The Copyright Amicus Legal Clinic integrates research, analytical and writing skills, and strategic and collaborative decision making in the context of drafting amicus briefs on current copyright issues. Potential cases will be selected on the basis of the projected appellate schedule and the existence of discrete and important issues. A preference, if possible, will be given to supporting a party who may be unrepresented or under- represented and where an amicus brief will advance consideration of of an issue of public concern. Consideration also will be given to cases where there may be few other amicus briefs and where an amicus brief can make a material contribution to the Court’s decision- making process. The briefs generally will be filed on behalf of trade associations, copyright related organizations, bar associations, or law professors.
Students will work in teams of two or three under the instructor’s supervision, with each team working intensively on a single brief while also contributing constructively to the other teams’ work product. The clinic and students involved will be credited for their contributions to the extent permitted by court rule. Students will be expected to spend an average of 14 hours per week on clinic work to include: a mandatory two hour seminar class (covering substantive law teaching, skills training, and case rounds) and approximately 12 hours per week devoted to research, drafting, revising, editing, cite checking, and complying with the procedural prerequisites to filing. There will be scheduled supervision meetings with the instructor and each team and the instructor will be available for informal office meetings or email communications between class sessions. Each member of the team will be involved in every phase of the process. The goal is for the students to be the authors of high quality briefs that will be accepted for filing in court. Four units of credit will be provided.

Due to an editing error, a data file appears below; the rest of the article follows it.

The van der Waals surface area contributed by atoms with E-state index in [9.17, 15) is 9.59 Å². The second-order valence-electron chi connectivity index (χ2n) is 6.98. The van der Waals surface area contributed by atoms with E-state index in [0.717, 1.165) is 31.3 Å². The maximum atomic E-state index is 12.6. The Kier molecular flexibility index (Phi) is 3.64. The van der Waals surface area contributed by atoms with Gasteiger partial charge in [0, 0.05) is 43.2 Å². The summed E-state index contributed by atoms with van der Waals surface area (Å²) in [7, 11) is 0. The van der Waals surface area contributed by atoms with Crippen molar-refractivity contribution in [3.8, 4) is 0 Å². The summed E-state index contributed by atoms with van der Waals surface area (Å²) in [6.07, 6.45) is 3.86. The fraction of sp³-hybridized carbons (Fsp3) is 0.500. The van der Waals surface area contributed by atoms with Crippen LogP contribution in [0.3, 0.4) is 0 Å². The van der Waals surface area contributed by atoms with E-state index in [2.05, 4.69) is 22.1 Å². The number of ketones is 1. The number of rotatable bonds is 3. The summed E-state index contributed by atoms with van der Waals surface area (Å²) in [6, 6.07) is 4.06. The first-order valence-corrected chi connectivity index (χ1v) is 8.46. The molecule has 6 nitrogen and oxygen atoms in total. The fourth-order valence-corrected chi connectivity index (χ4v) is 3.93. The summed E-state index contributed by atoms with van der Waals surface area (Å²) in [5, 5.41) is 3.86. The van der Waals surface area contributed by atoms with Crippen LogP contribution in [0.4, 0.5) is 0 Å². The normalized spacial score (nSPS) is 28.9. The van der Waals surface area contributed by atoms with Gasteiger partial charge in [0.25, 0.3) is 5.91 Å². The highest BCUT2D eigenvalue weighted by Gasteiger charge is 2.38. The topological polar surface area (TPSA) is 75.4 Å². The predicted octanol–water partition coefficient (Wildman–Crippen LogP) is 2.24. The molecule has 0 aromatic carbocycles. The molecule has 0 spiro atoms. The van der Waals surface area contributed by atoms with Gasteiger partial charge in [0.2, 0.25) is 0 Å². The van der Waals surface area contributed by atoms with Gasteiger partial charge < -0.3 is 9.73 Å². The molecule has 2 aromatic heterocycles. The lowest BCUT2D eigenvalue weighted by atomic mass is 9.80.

The class schedule will provide for the opportunity for students to understand and internalize the role of amicus counsel and the skills required to produce an effective, persuasive, and useful amicus brief. The seminar will also serve as an advanced course in copyright law, with emphasis on the interactions between legal doctrine and legal practice. Over the course of the semester, students can expect to prepare multiple revisions of the briefs based on feedback from the instructor, class discussion, and case rounds. The class schedule will be designed for briefs to be completed and filed by the end of the semester. However, that may not always be feasible given the difficulty in predicting appeal schedules, and the possibility of extensions to file briefs on the merits which necessarily will affect the schedule for filing amicus briefs. In some cases, briefs cannot be filed until after the semester is completed. In that event, students will not be required to be involved in the process necessary to finalize and file the briefs but may choose voluntarily to participate.